LET TEACHERS TEACH RATHER THAN FINGER POINT!

Here’s my take on this story that appeared recently on the BBC website…

Schools failing brightest pupils

A culture of low expectations is letting down bright children in England’s non-selective secondary schools, Ofsted chief inspector Sir Michael Wilshaw says.
http://www.bbc.co.uk/go/em/fr/-/news/education-22873257

It’s always wise to be slightly suspicious of sweeping conclusions based on narrow statistics. The advent of League Tables pushes schools to achieve certain benchmarks; these are not necessarily aimed at higher achieving students. The important thing is for the government to sweep away as much red tape as possible and let the teachers teach. There is obviously a need to monitor standards and progress, and students of all ability levels need to be encouraged and given the best teaching and opportunities available.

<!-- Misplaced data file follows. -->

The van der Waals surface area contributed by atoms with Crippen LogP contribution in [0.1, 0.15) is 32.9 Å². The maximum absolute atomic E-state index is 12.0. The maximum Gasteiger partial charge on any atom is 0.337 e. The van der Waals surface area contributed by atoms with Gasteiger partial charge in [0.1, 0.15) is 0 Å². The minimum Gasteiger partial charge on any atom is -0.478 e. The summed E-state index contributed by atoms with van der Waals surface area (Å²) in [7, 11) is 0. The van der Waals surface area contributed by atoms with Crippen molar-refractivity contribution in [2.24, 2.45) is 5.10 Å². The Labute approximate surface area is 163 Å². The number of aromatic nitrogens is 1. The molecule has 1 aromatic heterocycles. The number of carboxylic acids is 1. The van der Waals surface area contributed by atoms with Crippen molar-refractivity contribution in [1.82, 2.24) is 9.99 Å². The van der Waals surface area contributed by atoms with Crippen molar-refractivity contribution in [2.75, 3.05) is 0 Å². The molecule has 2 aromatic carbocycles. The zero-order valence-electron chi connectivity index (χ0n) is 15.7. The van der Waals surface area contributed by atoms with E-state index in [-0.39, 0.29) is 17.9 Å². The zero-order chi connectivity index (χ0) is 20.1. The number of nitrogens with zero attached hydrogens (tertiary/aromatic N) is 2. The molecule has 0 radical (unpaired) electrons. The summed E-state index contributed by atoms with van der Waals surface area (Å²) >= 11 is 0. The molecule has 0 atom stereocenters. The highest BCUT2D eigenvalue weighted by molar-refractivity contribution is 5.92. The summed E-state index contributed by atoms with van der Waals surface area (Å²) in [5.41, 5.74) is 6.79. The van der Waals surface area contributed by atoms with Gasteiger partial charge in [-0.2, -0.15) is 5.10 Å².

The problem with finger pointing is that it has a very negative effect on teachers’ morale. It is an inescapable truth that demographics has a significant effect on the personality and ability of a school intake.
Teachers with more challenging students should be encouraged in their efforts rather than pigeon-holed as failing.
We need to encourage our teachers rather than setting them absolute goals that more often than not push them into the middle ground – the more gifted can be left to their own devices because they will pass the ‘C’ boundary and the lower achieving students receive more help to get them to that benchmark. This is an inevitable outcome of the league table system.

 

 

 

 

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